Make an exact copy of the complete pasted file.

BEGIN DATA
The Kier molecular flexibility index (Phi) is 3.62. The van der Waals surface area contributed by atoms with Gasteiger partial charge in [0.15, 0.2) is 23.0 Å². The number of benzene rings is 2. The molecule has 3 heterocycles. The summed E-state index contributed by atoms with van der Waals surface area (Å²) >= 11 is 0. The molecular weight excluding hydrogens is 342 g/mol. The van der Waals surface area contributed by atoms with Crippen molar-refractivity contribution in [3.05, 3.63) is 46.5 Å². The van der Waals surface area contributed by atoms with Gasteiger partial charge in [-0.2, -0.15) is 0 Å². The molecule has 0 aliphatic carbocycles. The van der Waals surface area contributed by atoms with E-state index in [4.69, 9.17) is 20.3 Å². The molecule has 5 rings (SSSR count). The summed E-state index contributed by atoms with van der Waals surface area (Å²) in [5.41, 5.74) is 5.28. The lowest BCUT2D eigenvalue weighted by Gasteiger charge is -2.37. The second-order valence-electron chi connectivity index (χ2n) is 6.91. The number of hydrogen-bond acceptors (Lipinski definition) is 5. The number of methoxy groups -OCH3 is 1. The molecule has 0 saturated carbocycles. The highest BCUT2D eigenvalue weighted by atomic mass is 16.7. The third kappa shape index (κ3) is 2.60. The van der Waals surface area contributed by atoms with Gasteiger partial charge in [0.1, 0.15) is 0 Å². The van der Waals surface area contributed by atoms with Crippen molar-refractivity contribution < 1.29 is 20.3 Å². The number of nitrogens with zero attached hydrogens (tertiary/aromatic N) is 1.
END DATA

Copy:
The Kier molecular flexibility index (Phi) is 3.62. The van der Waals surface area contributed by atoms with Gasteiger partial charge in [0.15, 0.2) is 23.0 Å². The number of benzene rings is 2. The molecule has 3 heterocycles. The summed E-state index contributed by atoms with van der Waals surface area (Å²) >= 11 is 0. The molecular weight excluding hydrogens is 342 g/mol. The van der Waals surface area contributed by atoms with Crippen molar-refractivity contribution in [3.05, 3.63) is 46.5 Å². The van der Waals surface area contributed by atoms with Gasteiger partial charge in [-0.2, -0.15) is 0 Å². The molecule has 0 aliphatic carbocycles. The van der Waals surface area contributed by atoms with E-state index in [4.69, 9.17) is 20.3 Å². The molecule has 5 rings (SSSR count). The summed E-state index contributed by atoms with van der Waals surface area (Å²) in [5.41, 5.74) is 5.28. The lowest BCUT2D eigenvalue weighted by Gasteiger charge is -2.37. The second-order valence-electron chi connectivity index (χ2n) is 6.91. The number of hydrogen-bond acceptors (Lipinski definition) is 5. The number of methoxy groups -OCH3 is 1. The molecule has 0 saturated carbocycles. The highest BCUT2D eigenvalue weighted by atomic mass is 16.7. The third kappa shape index (κ3) is 2.60. The van der Waals surface area contributed by atoms with Gasteiger partial charge in [0.1, 0.15) is 0 Å². The van der Waals surface area contributed by atoms with Crippen molar-refractivity contribution < 1.29 is 20.3 Å². The number of nitrogens with zero attached hydrogens (tertiary/aromatic N) is 1.